One fall Thursday evening, when the wind whipped and the leaves whirled, this reporter visited two area events where citizens were adjusting to the seasonal change with wine tastings. The first occurred at the Binny’s in Elmwood Park, a huge, well-lit North Avenue store just two blocks west of Harlem. The room buzzed with anticipation of a new fall collection of reds and whites from the Southern Hemisphere. The countries of Chile, Argentina, Australia and South Africa were well represented.
Buckets were available for aficionados to spit their unswallowed sips and dump their rinses. Attendees who participated in these rituals were treated like aristocrats. Conversations swirled about what side of the hill the grapes were grown on, how much lime was in the soil, and how many months in oak barrels did the wine rest. There were old friends there staffing the tables that included Binny’s managers, one vineyard owner and representatives of some of the best of the world’s vineyards. Listening to them spin stories of Argentinean wine dynasties that seem to have their reach in every region, Chilean environmentalists on a mission and South African entrepreneurs who wanted the world to taste the best of the post-apartheid grapes was right up my alley. There was the high-toned acidity of South Africa’s “Cederberg Chenin Blanc” found north of Cape Town. There was Australia’s “Mitolo Jester Shiraz” with its big, rustic style thanks to a proud Italian family that loved that folks often mistook their wine for Merlot. There was “Tikal Patriota,” a soothingly, smooth wine connected by six degrees of separation to the famous Catania family. There was Chile’s “Santa Rita Camenera Medalla Real,” which elevated palettes after 10 months in French oak. Lastly, there was la grande dame — “Altos Las Hormigas Malbec Reserve.” It received rave reviews from servers and sippers alike. Bravo!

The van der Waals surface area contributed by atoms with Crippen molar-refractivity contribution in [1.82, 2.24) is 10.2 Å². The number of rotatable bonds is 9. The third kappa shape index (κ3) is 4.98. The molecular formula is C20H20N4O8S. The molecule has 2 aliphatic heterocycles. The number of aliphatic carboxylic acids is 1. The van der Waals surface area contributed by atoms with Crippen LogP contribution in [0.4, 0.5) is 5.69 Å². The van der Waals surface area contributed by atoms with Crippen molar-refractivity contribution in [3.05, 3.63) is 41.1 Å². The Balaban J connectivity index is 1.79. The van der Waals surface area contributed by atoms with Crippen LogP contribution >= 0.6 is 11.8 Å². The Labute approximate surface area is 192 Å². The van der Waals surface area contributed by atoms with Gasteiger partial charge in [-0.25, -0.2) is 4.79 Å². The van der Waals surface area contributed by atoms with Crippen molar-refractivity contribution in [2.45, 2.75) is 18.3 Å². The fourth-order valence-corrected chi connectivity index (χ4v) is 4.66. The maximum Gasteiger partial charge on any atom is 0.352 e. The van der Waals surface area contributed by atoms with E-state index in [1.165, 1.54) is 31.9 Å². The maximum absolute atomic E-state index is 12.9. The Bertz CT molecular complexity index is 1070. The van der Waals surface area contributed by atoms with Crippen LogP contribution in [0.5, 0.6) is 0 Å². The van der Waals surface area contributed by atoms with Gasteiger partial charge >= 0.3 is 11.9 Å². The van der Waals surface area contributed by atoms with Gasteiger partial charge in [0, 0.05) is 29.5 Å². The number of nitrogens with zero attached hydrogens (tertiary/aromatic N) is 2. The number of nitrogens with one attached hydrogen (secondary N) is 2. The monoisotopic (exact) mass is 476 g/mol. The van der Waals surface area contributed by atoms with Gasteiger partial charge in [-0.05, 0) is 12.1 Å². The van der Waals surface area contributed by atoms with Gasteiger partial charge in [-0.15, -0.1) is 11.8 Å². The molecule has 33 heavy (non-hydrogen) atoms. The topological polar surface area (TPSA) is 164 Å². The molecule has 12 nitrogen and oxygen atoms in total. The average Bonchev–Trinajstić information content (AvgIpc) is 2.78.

The next stop in this drum-beating tasting tour was Oak Park’s Unity Temple where a fundraiser was being held offering fine wine, chocolate and fashion. Sponsored by the Marion Street Cheese Market, Takara’s and the Unity Temple Restoration Foundation, one was easily seduced by “Casa de Campo 2009 Malbec” with its bright flavors that go well with the locally made “Katherine Anne Raspberry Balsamic Caramels.” I don’t even like raspberry, but I adored this delectable candy. There was the “Ruins Chardonnay,” which was a South African blend of Chardonnay and Viognier grapes with orange blossom notes. There was even “Buffalo Bill’s Pumpkin Beer,” a seasonal favorite that I tried not to like, but even it grew on me. Then there was the coup de grace, a cone-shaped Ancho chile chocolate called “Knipschiltd Patricia.” I ate the last one and did not feel the least bit guilty. All of these goodies are available at the Marion Street Cheese Market, 100 S. Marion.
When I asked a Unity Temple Restoration Foundation board member, architect Joan Suchomel, on the importance of this event, she said, “It’s about making connections and bringing awareness about these businesses and Unity Temple with the help of chocolate and wine.”
The other featured business was an African-American designer who goes simply by one name – “Takara.” According to this brilliant entrepreneur (who is opening another Oak Park shop to be managed by her daughter), “Unity Temple is a landmark. Anything I can do, I will do, which is why I designed a special line of clothing for this event with red wine colors and chocolate hues to take us into the holiday season. Peek at this special collection at our main store at 123 N. Marion.”
Stan West, an Oak Parker for 16 years, is a former foreign correspondent for Pacific News Service. He is an author, educator, filmmaker and human rightsactivist. But his favorite job, he says, is being a parent.